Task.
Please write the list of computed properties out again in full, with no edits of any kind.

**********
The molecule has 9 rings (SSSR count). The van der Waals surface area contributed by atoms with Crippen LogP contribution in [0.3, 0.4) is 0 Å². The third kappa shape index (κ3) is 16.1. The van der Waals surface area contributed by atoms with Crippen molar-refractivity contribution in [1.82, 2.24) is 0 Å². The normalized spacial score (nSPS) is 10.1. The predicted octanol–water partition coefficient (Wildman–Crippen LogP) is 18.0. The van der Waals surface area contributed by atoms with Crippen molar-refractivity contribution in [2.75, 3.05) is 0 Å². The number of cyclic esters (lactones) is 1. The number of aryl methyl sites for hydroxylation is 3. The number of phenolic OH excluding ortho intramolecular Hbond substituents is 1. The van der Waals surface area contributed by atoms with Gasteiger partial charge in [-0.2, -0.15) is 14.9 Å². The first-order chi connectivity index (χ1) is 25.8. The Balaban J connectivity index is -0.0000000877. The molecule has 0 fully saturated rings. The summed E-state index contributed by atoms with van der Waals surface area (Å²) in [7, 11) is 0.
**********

The molecule has 9 rings (SSSR count). The van der Waals surface area contributed by atoms with Crippen LogP contribution in [0.3, 0.4) is 0 Å². The third kappa shape index (κ3) is 16.1. The van der Waals surface area contributed by atoms with Crippen molar-refractivity contribution in [1.82, 2.24) is 0 Å². The normalized spacial score (nSPS) is 10.1. The predicted octanol–water partition coefficient (Wildman–Crippen LogP) is 18.0. The van der Waals surface area contributed by atoms with Crippen molar-refractivity contribution in [2.75, 3.05) is 0 Å². The number of cyclic esters (lactones) is 1. The number of aryl methyl sites for hydroxylation is 3. The number of phenolic OH excluding ortho intramolecular Hbond substituents is 1. The van der Waals surface area contributed by atoms with Gasteiger partial charge in [-0.2, -0.15) is 14.9 Å². The first-order chi connectivity index (χ1) is 25.8. The Balaban J connectivity index is -0.0000000877. The molecule has 0 fully saturated rings. The summed E-state index contributed by atoms with van der Waals surface area (Å²) in [7, 11) is 0.